The National Redemption Council (NRC) reactivated the state farms and the Workers’ Brigade concept to increase food production and dairy products it took power from the Progress Party government in 1972. It set up a special agricultural committee to prepare the country’s agricultural development plan,on February 18, 1972, the government launched what the Daily Graphic described on its front page as “…Big Agriculture Plan” known as ‘Operation Feed Yourself’ which was expected to increase food production in selected areas throughout the country.


The government announced that it had “declared firmly that agriculture has priority in the scheme of things and that the allocation of financial resources would show unmistakably the bias towards agriculture. The import restrictive policies of government would be more favorable to agricultural materials and equipment for the production of crops, cash crops for industrial raw materials, fisheries and livestock including ruminants.”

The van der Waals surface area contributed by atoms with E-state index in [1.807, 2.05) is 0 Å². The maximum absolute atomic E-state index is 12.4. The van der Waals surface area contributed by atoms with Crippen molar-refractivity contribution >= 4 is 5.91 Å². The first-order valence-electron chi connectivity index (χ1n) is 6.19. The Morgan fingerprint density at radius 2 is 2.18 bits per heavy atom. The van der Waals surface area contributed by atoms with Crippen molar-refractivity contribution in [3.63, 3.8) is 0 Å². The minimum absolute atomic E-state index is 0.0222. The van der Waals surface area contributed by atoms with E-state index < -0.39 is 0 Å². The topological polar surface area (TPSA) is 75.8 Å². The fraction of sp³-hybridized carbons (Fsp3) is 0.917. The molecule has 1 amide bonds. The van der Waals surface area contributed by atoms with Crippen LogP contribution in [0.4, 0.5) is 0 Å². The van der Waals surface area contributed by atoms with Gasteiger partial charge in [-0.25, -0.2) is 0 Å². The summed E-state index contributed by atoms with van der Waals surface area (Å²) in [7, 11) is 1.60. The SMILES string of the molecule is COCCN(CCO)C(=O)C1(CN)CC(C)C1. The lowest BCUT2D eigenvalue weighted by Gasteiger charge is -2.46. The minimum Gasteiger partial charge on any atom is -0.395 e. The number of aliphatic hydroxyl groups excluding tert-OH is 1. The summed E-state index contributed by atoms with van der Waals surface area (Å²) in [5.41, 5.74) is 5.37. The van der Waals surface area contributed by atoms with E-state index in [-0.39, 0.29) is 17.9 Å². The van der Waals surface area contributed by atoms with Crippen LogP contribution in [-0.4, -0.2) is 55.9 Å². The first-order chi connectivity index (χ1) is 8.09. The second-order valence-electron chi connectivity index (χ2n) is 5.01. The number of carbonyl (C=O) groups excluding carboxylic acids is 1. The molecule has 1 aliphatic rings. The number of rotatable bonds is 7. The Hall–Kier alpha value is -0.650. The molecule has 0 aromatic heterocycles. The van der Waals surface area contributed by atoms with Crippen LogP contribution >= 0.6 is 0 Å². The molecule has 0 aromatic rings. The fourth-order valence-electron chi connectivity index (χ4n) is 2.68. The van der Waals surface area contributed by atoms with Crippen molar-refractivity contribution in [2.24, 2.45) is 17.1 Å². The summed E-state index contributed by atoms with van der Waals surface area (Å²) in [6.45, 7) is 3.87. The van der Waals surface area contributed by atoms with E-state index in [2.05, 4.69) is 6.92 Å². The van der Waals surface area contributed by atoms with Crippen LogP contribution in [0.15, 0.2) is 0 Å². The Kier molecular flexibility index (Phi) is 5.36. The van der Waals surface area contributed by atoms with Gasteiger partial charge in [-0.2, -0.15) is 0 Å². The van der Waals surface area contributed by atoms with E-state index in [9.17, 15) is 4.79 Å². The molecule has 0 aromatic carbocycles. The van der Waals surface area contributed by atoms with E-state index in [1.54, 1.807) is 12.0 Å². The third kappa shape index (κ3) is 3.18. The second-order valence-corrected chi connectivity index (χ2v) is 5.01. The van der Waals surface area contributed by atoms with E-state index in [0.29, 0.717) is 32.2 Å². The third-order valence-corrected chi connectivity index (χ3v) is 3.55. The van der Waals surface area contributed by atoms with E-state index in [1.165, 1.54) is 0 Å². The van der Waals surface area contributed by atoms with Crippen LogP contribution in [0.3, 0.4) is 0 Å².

The government had acknowledged that the traditional mode of farming could not feed the nation let alone for export surplus. As indicated earlier, the ‘Operation Feed Yourself’ was anchored in government’s existing production units like settlement units, state farms and food Production Corporation—a policy which has been lauded even today, as  it encouraged many Ghanaians not just farmers, to plant crops on all available arable land, especially at the backyards of many homes.


Under the policy, implemented by the Ministry of Agriculture, the State Farms Corporation, Food Distribution Corporation, Settlement Farms, National Investment Bank and private farms, educational institutions were given specific production targets to meet.


The last military regime took power on December 31, 1981 and formed the Provisional National Defence Council (PNDC). The government of the PNDC declared on January 18, 1982 that it was time to go to the farm. The government asked all Ghanaians to farm and stop craving for imported commodities. It pledged the Council’s priority to agriculture, adding that plans were afoot to achieve a green revolution in the country; emphasis was placed on the production of maize, rice and fish farming. Chiefs were encouraged to mobilize members of the communities to establish community farms to boost food production. Understandably, it was within this period that Ghana witnessed the harshest draught in her history and the need for food was more urgent than any other need.


Progress Party and People’s National Party Administrations